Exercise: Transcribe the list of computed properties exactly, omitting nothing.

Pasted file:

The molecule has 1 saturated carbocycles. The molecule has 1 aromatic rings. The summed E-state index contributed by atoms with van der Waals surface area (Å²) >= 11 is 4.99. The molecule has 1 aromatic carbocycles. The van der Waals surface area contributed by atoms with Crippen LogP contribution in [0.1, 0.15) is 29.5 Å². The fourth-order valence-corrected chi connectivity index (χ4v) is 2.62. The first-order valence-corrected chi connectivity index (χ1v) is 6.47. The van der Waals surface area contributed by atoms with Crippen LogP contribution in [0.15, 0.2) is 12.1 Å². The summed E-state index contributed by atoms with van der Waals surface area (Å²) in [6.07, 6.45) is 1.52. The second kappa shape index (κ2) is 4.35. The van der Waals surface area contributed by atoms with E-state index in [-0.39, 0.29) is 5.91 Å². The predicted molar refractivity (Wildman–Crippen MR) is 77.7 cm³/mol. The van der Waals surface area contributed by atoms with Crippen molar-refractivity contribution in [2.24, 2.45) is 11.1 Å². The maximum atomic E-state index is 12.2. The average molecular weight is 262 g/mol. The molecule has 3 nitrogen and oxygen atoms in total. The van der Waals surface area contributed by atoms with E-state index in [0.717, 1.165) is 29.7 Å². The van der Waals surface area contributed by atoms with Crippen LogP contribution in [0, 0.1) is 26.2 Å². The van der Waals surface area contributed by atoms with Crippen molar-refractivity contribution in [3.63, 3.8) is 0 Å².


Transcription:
The molecule has 1 saturated carbocycles. The molecule has 1 aromatic rings. The summed E-state index contributed by atoms with van der Waals surface area (Å²) >= 11 is 4.99. The molecule has 1 aromatic carbocycles. The van der Waals surface area contributed by atoms with Crippen LogP contribution in [0.1, 0.15) is 29.5 Å². The fourth-order valence-corrected chi connectivity index (χ4v) is 2.62. The first-order valence-corrected chi connectivity index (χ1v) is 6.47. The van der Waals surface area contributed by atoms with Crippen LogP contribution in [0.15, 0.2) is 12.1 Å². The summed E-state index contributed by atoms with van der Waals surface area (Å²) in [6.07, 6.45) is 1.52. The second kappa shape index (κ2) is 4.35. The van der Waals surface area contributed by atoms with E-state index in [-0.39, 0.29) is 5.91 Å². The predicted molar refractivity (Wildman–Crippen MR) is 77.7 cm³/mol. The van der Waals surface area contributed by atoms with Crippen molar-refractivity contribution in [2.24, 2.45) is 11.1 Å². The maximum atomic E-state index is 12.2. The average molecular weight is 262 g/mol. The molecule has 3 nitrogen and oxygen atoms in total. The van der Waals surface area contributed by atoms with E-state index in [0.717, 1.165) is 29.7 Å². The van der Waals surface area contributed by atoms with Crippen LogP contribution in [0, 0.1) is 26.2 Å². The van der Waals surface area contributed by atoms with Crippen molar-refractivity contribution in [3.63, 3.8) is 0 Å².